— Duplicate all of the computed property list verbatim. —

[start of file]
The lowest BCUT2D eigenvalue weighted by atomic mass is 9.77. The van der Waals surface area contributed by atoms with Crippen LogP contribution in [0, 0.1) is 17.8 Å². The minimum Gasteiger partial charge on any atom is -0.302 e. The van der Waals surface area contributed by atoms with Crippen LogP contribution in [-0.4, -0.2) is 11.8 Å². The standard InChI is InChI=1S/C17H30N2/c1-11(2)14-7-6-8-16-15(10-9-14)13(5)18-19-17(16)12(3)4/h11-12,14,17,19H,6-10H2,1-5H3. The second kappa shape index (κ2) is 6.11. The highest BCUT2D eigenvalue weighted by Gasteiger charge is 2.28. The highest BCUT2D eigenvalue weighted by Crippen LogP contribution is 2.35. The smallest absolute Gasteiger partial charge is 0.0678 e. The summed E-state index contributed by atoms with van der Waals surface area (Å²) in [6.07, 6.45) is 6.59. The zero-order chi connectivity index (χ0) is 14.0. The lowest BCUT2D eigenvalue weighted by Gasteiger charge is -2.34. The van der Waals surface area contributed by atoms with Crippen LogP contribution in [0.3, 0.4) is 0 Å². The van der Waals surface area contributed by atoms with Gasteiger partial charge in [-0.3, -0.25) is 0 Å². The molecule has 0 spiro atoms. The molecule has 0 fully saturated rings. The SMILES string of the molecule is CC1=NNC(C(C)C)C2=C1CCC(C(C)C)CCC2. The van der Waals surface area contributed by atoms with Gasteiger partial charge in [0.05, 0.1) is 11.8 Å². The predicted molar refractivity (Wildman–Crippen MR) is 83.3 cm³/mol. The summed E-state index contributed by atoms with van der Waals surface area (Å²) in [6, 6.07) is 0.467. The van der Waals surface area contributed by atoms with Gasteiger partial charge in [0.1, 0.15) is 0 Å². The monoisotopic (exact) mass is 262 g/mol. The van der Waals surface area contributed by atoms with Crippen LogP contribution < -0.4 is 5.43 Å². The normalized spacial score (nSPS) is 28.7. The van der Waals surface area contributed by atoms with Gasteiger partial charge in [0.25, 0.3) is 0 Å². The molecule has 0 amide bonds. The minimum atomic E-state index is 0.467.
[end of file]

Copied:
The lowest BCUT2D eigenvalue weighted by atomic mass is 9.77. The van der Waals surface area contributed by atoms with Crippen LogP contribution in [0, 0.1) is 17.8 Å². The minimum Gasteiger partial charge on any atom is -0.302 e. The van der Waals surface area contributed by atoms with Crippen LogP contribution in [-0.4, -0.2) is 11.8 Å². The standard InChI is InChI=1S/C17H30N2/c1-11(2)14-7-6-8-16-15(10-9-14)13(5)18-19-17(16)12(3)4/h11-12,14,17,19H,6-10H2,1-5H3. The second kappa shape index (κ2) is 6.11. The highest BCUT2D eigenvalue weighted by Gasteiger charge is 2.28. The highest BCUT2D eigenvalue weighted by Crippen LogP contribution is 2.35. The smallest absolute Gasteiger partial charge is 0.0678 e. The summed E-state index contributed by atoms with van der Waals surface area (Å²) in [6.07, 6.45) is 6.59. The zero-order chi connectivity index (χ0) is 14.0. The lowest BCUT2D eigenvalue weighted by Gasteiger charge is -2.34. The van der Waals surface area contributed by atoms with Crippen LogP contribution in [0.3, 0.4) is 0 Å². The van der Waals surface area contributed by atoms with Gasteiger partial charge in [-0.3, -0.25) is 0 Å². The molecule has 0 spiro atoms. The molecule has 0 fully saturated rings. The SMILES string of the molecule is CC1=NNC(C(C)C)C2=C1CCC(C(C)C)CCC2. The van der Waals surface area contributed by atoms with Gasteiger partial charge in [0.05, 0.1) is 11.8 Å². The predicted molar refractivity (Wildman–Crippen MR) is 83.3 cm³/mol. The summed E-state index contributed by atoms with van der Waals surface area (Å²) in [6, 6.07) is 0.467. The van der Waals surface area contributed by atoms with Gasteiger partial charge in [0.1, 0.15) is 0 Å². The monoisotopic (exact) mass is 262 g/mol. The van der Waals surface area contributed by atoms with Crippen LogP contribution < -0.4 is 5.43 Å². The normalized spacial score (nSPS) is 28.7. The van der Waals surface area contributed by atoms with Gasteiger partial charge in [0.25, 0.3) is 0 Å². The molecule has 0 amide bonds. The minimum atomic E-state index is 0.467.